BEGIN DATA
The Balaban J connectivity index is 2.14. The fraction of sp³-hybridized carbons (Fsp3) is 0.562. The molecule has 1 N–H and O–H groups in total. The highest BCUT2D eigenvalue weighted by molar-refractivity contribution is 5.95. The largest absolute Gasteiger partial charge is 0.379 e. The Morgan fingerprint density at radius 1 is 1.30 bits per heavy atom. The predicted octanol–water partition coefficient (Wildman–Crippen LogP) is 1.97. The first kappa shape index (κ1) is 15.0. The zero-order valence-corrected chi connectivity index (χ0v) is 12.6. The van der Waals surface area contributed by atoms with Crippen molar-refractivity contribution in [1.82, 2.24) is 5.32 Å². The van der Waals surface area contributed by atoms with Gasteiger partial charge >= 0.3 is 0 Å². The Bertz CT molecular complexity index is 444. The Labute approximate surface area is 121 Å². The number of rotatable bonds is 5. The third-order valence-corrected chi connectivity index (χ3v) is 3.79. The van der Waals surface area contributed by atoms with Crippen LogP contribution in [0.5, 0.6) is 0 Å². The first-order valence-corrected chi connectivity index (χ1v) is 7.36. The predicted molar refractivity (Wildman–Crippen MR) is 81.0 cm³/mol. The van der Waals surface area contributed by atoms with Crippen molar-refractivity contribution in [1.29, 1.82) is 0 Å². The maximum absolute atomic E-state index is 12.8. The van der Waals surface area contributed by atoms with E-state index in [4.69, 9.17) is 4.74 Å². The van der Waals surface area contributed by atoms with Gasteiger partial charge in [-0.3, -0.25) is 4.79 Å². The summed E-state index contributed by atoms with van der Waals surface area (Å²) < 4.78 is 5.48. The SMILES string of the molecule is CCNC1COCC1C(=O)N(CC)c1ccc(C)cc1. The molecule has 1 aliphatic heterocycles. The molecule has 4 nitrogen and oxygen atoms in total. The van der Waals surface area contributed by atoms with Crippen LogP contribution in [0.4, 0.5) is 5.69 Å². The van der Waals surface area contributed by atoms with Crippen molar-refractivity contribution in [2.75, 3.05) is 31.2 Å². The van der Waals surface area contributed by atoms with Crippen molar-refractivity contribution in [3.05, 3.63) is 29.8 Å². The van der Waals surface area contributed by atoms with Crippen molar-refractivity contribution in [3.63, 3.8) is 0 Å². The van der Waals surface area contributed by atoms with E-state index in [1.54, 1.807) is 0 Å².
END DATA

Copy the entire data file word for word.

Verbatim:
The Balaban J connectivity index is 2.14. The fraction of sp³-hybridized carbons (Fsp3) is 0.562. The molecule has 1 N–H and O–H groups in total. The highest BCUT2D eigenvalue weighted by molar-refractivity contribution is 5.95. The largest absolute Gasteiger partial charge is 0.379 e. The Morgan fingerprint density at radius 1 is 1.30 bits per heavy atom. The predicted octanol–water partition coefficient (Wildman–Crippen LogP) is 1.97. The first kappa shape index (κ1) is 15.0. The zero-order valence-corrected chi connectivity index (χ0v) is 12.6. The van der Waals surface area contributed by atoms with Crippen molar-refractivity contribution in [1.82, 2.24) is 5.32 Å². The van der Waals surface area contributed by atoms with Gasteiger partial charge >= 0.3 is 0 Å². The Bertz CT molecular complexity index is 444. The Labute approximate surface area is 121 Å². The number of rotatable bonds is 5. The third-order valence-corrected chi connectivity index (χ3v) is 3.79. The van der Waals surface area contributed by atoms with Crippen LogP contribution in [0.5, 0.6) is 0 Å². The first-order valence-corrected chi connectivity index (χ1v) is 7.36. The predicted molar refractivity (Wildman–Crippen MR) is 81.0 cm³/mol. The van der Waals surface area contributed by atoms with Crippen molar-refractivity contribution in [1.29, 1.82) is 0 Å². The maximum absolute atomic E-state index is 12.8. The van der Waals surface area contributed by atoms with E-state index in [4.69, 9.17) is 4.74 Å². The van der Waals surface area contributed by atoms with Gasteiger partial charge in [-0.3, -0.25) is 4.79 Å². The summed E-state index contributed by atoms with van der Waals surface area (Å²) < 4.78 is 5.48. The SMILES string of the molecule is CCNC1COCC1C(=O)N(CC)c1ccc(C)cc1. The molecule has 1 aliphatic heterocycles. The molecule has 4 nitrogen and oxygen atoms in total. The van der Waals surface area contributed by atoms with Crippen LogP contribution in [0.4, 0.5) is 5.69 Å². The van der Waals surface area contributed by atoms with Crippen molar-refractivity contribution in [2.75, 3.05) is 31.2 Å². The van der Waals surface area contributed by atoms with Crippen molar-refractivity contribution in [3.05, 3.63) is 29.8 Å². The van der Waals surface area contributed by atoms with Crippen molar-refractivity contribution in [3.63, 3.8) is 0 Å². The van der Waals surface area contributed by atoms with E-state index in [1.54, 1.807) is 0 Å².